Today is just not a "get dressed" day. I've been having a slow start. I had a doctor's appointment and apparently I'm Vitamin D deficient? So...I've been trying to go out in the sun a little. Which is odd because normally I try to stay way out of the sun!
This is the exciting book where Darcy and Georgie get married! Well, mostly. There is a mystery before the wedding, and there is some luck that Georgie falls into, and of course the wedding.
Title: Four Funerals and Maybe A Wedding
Author: Rhys Bowen
Page Number: 304 pages (hardcover)
Genre: mystery, fiction, cozy mysteries, historical fiction, romance
Publisher: Berkley Books
In Georgie's Voice:
If only Darcy and I had eloped! What I thought would be a simple wedding has been transformed into a grand affair, thanks to the attendance of the queen, who has offered up the princesses as bridesmaids. Silly me! I thought that withdrawing from the royal line of succession would simplify my life. But before Darcy and I tie the knot in front of queen and country, we have to find a place to live as man and wife...
House hunting turns out to be a pretty grim affair. Just as we start to lose hope, my globetrotting godfather offers us his fully staffed country estate. Mistress of Eynsleigh I shall be! With Darcy off in parts unknown, I head to Eynsleigh alone, only to have my hopes dashed. The grounds are in disarray and the small staff is suspiciously incompetent. Not to mention the gas tap leak in my bedroom, which I can only imagine was an attempt on my life. Something rotten is afoot—and bringing the place up to snuff may put me six feet under before I even get a chance to walk down the aisle...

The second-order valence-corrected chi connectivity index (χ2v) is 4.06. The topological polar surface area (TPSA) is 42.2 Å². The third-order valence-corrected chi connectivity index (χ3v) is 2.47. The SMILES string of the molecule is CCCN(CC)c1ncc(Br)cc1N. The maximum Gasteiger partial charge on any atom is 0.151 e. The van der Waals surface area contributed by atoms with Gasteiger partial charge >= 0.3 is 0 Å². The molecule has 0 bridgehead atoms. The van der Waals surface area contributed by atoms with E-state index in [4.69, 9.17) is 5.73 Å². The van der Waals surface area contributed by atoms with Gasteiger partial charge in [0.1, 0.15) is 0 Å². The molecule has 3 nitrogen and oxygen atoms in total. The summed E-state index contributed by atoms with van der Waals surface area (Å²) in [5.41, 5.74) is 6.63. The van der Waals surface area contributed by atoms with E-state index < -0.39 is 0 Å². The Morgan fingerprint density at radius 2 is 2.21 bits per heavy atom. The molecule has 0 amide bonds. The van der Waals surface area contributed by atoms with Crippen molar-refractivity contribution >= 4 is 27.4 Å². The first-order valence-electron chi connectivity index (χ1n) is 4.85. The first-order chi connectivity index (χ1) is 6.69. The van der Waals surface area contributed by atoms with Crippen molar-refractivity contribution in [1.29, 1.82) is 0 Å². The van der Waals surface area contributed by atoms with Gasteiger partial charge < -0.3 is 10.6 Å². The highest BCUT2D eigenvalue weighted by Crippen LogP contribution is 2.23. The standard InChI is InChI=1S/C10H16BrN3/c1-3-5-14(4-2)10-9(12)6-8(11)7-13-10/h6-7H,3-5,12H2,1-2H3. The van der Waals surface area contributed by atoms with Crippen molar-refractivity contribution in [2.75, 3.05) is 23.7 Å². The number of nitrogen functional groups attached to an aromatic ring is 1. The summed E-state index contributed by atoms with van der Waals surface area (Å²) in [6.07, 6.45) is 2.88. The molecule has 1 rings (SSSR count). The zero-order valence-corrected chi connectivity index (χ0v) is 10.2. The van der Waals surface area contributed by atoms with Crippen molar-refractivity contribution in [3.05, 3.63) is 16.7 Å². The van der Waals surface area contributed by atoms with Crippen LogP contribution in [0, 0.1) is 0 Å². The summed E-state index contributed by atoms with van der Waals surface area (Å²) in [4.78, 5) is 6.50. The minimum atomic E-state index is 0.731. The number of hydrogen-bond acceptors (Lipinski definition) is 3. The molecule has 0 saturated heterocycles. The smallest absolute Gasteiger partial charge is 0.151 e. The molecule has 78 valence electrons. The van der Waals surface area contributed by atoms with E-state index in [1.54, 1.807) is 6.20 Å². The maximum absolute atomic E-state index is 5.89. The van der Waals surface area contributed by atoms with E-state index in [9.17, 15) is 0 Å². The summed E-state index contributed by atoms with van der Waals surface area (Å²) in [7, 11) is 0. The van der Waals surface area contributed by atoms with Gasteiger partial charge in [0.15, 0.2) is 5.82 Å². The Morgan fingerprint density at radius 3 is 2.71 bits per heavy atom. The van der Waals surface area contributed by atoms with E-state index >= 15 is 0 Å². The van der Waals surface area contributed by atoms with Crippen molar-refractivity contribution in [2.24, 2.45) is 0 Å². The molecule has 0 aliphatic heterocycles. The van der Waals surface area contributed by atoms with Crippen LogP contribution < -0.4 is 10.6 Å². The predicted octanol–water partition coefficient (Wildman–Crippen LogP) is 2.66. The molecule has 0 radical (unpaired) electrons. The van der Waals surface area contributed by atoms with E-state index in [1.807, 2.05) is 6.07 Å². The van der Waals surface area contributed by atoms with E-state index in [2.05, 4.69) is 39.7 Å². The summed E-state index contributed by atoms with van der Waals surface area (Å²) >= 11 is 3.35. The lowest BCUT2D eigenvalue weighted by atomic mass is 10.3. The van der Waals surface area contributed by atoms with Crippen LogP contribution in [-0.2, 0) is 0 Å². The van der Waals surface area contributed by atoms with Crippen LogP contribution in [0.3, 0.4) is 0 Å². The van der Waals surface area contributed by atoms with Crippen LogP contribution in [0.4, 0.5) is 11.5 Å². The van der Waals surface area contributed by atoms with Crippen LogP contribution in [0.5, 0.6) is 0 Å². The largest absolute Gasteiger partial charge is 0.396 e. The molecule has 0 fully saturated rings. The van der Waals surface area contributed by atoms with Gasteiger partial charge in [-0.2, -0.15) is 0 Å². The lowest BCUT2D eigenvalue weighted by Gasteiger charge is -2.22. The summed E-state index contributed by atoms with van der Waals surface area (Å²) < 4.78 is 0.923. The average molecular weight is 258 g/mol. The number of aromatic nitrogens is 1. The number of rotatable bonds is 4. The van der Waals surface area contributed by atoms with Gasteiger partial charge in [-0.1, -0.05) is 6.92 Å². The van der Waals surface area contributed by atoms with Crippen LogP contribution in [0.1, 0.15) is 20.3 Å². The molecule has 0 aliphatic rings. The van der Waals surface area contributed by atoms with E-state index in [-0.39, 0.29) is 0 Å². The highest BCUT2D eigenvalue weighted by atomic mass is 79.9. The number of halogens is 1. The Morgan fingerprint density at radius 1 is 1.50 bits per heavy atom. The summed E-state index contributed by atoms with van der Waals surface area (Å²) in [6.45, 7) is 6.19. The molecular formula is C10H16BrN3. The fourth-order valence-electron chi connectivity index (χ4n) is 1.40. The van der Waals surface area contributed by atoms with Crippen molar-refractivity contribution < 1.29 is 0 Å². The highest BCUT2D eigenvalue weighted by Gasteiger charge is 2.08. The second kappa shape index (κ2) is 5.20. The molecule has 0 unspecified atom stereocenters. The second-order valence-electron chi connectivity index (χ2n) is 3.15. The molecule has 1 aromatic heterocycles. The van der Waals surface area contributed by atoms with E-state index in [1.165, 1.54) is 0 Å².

The book mostly takes place before the wedding. Darcy and Georgie are looking for a house on his meager salary (and her lack of any dowry). I think Darcy would have been okay wherever he ended up, although he was raised in a castle. I'm sure Georgie would have eventually bucked up but it seems to be a huge shock for her (having only lived in her brother's houses). Basically, both are penniless and are able to only afford the cheapest flats.
Luckily, Georgie's mother steps in. Well, her past steps in. Her mother, Claire, is an actress with several ex-husbands and wealthy lovers in her past. One of those ex-husbands is Georgie's godfather (of sorts?) who has made her his heir. His name is Sir Hubert and he's a wealthy adventurer, oft on a far flung adventure, possible annoying the natives of other countries for British glory.
Sir Hubert, possibly realizing Georgie would have no house once married, offers his house for her to live in. Obviously, it's still his house until he dies, but since he's barely there, he wants her to move in and start making it over how she likes. The house is called Eynsleigh and was featured in an early book in the series (where Georgie was at a country house party).
Having the house sorted, Darcy accepts a job from the British Government. So he pretty much is absent for the rest of the book. The letter, allowing Georgie access to the house, also comes with a slight warning that things might not be on the up and up at the house. Georgie heads out there anyways, determined to make herself mistress before the wedding.